Cheap energy—but for how long?
Projections for the Henry Hub price of natural gas vary significantly depending on economic growth and the level of oil and gas reserves. Source: US Energy Information Administration.
“Dropping natural gas costs are, in large part, deterring retrofits of existing gas burning equipment because there is no reasonable payback associated with the capital expenditure of retrofits,” explains Mary Frances Stotler, sustainability coordinator for The Dennis Group. “The flip side of the coin is that low natural gas costs are influencing fuel switching for new equipment, shifting the market from electric to gas where practical.”
“The replacement of older equipment, which has reached the end of its useful lifecycle, is still seen as a large target for savings as they are replaced with higher-efficiency units,” says Tony LaShay, business development director for Excel Engineering.
Location can also play a major role in energy pricing. “Processors want to build their new facilities in areas of the country that offer low utility costs and incentives [usually in the form of tax rebates],” says Troy McOmber, vice president of Fisher & Sons Design/Build. For example, Southern Idaho has attracted major processors due to a number of factors including quality of life, a proactive business environment and low energy costs.
Most new facilities use equipment that has highly efficient energy demands, takes every advantage of systems that reclaim energy for reuse and utilizes highly efficient materials in the building, mechanical and electrical systems. Retrofitting older facilities will likely trend upward, but the decision to make energy modifications to an older plant is a difficult equation with multiple variables. One major hurdle is deciding at what point it would be better to build a new facility with the latest technology and equipment versus putting more and more money into an older plant that will never meet the energy efficiencies of a newer building and equipment. There is a line at which one approach makes sense over the other, but it is extremely difficult to quantify and may differ from processor to processor, according to McOmber.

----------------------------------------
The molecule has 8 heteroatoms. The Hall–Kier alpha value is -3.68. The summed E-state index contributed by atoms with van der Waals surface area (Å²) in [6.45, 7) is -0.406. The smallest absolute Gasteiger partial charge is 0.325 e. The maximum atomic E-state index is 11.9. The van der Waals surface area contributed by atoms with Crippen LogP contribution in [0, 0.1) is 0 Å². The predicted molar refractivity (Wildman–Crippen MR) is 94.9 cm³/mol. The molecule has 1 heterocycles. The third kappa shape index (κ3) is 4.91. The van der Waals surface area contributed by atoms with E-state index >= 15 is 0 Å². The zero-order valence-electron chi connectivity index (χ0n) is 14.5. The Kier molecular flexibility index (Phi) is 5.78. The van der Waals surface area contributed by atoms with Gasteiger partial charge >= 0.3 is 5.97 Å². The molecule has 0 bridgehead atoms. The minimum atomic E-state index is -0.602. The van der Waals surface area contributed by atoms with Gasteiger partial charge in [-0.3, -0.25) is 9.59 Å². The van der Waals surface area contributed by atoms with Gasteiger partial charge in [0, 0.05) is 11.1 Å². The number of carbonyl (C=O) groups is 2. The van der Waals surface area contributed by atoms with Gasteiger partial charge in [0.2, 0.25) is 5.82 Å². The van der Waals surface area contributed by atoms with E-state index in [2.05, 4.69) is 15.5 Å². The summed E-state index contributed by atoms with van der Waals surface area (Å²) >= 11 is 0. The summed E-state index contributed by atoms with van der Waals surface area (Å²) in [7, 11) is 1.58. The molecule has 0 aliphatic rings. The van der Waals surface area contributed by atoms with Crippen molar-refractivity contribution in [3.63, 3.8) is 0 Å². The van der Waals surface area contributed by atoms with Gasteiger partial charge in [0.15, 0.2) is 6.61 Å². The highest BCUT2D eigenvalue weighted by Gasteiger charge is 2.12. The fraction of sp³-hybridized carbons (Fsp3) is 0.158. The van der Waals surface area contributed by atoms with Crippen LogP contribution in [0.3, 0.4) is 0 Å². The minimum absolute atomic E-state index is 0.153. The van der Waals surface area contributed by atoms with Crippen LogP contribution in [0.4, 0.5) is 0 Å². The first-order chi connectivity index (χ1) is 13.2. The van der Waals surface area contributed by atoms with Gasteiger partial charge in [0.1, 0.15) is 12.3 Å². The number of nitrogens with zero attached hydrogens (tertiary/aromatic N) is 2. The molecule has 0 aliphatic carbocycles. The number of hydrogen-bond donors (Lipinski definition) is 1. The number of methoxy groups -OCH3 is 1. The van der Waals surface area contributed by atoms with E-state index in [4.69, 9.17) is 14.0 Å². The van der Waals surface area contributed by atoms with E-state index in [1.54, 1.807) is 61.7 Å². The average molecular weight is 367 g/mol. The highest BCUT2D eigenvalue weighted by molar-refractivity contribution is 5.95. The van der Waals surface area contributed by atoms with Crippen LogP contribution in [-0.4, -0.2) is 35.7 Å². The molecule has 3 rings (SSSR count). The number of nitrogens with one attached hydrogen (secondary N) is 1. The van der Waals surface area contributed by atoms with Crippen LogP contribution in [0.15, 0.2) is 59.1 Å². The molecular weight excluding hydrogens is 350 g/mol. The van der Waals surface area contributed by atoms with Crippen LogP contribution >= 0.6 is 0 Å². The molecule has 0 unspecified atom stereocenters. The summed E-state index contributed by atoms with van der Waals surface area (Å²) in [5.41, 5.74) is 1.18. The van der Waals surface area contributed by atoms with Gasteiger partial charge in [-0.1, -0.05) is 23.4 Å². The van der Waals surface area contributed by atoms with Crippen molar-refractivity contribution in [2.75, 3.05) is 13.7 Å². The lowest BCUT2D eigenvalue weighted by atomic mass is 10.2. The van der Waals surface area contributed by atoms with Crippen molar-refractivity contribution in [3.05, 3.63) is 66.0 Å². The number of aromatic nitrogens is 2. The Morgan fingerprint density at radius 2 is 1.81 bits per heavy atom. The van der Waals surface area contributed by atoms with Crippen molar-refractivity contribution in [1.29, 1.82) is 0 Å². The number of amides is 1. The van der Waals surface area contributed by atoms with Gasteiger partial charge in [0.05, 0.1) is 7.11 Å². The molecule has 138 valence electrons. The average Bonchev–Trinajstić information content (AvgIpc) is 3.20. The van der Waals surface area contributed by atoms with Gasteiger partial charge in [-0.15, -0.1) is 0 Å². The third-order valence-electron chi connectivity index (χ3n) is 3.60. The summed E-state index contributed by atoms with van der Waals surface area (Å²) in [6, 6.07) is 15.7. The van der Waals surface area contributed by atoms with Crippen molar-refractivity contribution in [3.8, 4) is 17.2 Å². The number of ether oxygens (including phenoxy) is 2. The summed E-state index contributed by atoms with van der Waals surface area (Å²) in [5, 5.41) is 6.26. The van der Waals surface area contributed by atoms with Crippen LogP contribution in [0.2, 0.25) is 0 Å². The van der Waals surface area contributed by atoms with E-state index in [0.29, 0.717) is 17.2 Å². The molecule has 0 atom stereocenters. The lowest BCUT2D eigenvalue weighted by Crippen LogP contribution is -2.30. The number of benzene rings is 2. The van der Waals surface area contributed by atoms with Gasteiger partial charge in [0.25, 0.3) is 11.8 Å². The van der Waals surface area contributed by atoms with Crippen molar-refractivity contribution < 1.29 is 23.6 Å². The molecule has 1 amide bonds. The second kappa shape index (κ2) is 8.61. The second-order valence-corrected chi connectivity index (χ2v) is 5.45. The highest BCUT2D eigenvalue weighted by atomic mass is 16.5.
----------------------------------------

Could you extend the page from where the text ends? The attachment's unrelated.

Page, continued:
“The lower cost of energy has not really had much impact on retrofits,” says Chris Jarc, Hixson Architecture & Engineering project manager. Natural gas is always cheaper than electricity or oil, with propane a distant third. Companies want the latest and greatest equipment (which will be as efficient as possible) when retrofitting, whether or not they are actively trying to conserve energy.
“In fact, the 2012 International codes [e.g., 2012 International Energy Conservation Code] and 2010 ASHRAE 90.1 are more of an issue than the cost of energy and are driving some compliance efforts,” adds Jarc. “The codes sometimes require more energy-efficiency actions than would typically make sense.”
“Common sense retrofit projects that have a payback and fit an owner’s criterion [say one to four years] are still sought after,” says Karl Landgraf, principal of The Dennis Group. “The advent of fracking and the resulting increase in natural gas supplies and lower gas prices will mean that some retrofits no longer make sense.”
“I am aware of projects to reclaim heat from process equipment in existing facilities where the ROI is less than two years,” says Jerry Rudie, senior project manager, SSOE Group. “Reduced energy costs make getting these projects approved tougher.” Generally speaking, alternative energy, zero waste and LEED projects in existing facilities haven’t been viewed as cost effective, but energy-reduction projects with proven ROIs do make sense.